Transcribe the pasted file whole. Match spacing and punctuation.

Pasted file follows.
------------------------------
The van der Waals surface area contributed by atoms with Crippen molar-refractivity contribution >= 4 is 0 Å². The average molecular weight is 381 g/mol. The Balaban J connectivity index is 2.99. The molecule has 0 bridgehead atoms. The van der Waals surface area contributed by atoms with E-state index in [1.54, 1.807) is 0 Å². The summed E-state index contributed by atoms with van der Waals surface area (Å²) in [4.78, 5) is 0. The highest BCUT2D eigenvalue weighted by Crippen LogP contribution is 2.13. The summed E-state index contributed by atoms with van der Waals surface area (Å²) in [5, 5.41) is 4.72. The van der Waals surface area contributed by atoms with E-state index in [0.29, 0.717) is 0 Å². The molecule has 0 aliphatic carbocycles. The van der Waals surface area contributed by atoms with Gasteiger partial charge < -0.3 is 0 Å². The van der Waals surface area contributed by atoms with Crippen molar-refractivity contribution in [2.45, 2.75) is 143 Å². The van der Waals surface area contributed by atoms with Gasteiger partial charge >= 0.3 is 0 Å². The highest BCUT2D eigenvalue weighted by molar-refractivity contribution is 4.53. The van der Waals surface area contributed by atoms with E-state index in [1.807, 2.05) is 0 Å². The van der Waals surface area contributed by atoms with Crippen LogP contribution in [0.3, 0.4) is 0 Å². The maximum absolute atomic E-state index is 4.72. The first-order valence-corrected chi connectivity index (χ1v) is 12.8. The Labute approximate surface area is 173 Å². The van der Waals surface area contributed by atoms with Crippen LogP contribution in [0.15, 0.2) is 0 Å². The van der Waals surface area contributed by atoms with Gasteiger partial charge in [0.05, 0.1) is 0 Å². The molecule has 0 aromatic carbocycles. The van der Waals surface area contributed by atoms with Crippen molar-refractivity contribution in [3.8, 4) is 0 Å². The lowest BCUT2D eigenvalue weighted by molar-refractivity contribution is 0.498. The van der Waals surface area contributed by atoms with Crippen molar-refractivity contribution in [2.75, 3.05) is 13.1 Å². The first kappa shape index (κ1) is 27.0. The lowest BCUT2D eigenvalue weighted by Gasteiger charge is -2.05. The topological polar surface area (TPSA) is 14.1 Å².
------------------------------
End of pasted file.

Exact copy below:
The van der Waals surface area contributed by atoms with Crippen molar-refractivity contribution >= 4 is 0 Å². The average molecular weight is 381 g/mol. The Balaban J connectivity index is 2.99. The molecule has 0 bridgehead atoms. The van der Waals surface area contributed by atoms with E-state index in [1.54, 1.807) is 0 Å². The summed E-state index contributed by atoms with van der Waals surface area (Å²) in [4.78, 5) is 0. The highest BCUT2D eigenvalue weighted by Crippen LogP contribution is 2.13. The summed E-state index contributed by atoms with van der Waals surface area (Å²) in [5, 5.41) is 4.72. The van der Waals surface area contributed by atoms with E-state index in [0.29, 0.717) is 0 Å². The molecule has 0 aliphatic carbocycles. The van der Waals surface area contributed by atoms with Gasteiger partial charge < -0.3 is 0 Å². The van der Waals surface area contributed by atoms with Crippen molar-refractivity contribution in [2.45, 2.75) is 143 Å². The van der Waals surface area contributed by atoms with Gasteiger partial charge >= 0.3 is 0 Å². The highest BCUT2D eigenvalue weighted by molar-refractivity contribution is 4.53. The van der Waals surface area contributed by atoms with E-state index in [1.807, 2.05) is 0 Å². The van der Waals surface area contributed by atoms with Crippen LogP contribution in [0.3, 0.4) is 0 Å². The maximum absolute atomic E-state index is 4.72. The first-order valence-corrected chi connectivity index (χ1v) is 12.8. The Labute approximate surface area is 173 Å². The van der Waals surface area contributed by atoms with Crippen LogP contribution in [0.15, 0.2) is 0 Å². The van der Waals surface area contributed by atoms with Gasteiger partial charge in [0.05, 0.1) is 0 Å². The molecule has 0 aromatic carbocycles. The van der Waals surface area contributed by atoms with Crippen molar-refractivity contribution in [3.8, 4) is 0 Å². The lowest BCUT2D eigenvalue weighted by molar-refractivity contribution is 0.498. The van der Waals surface area contributed by atoms with Crippen molar-refractivity contribution in [2.75, 3.05) is 13.1 Å². The first kappa shape index (κ1) is 27.0. The lowest BCUT2D eigenvalue weighted by Gasteiger charge is -2.05. The topological polar surface area (TPSA) is 14.1 Å².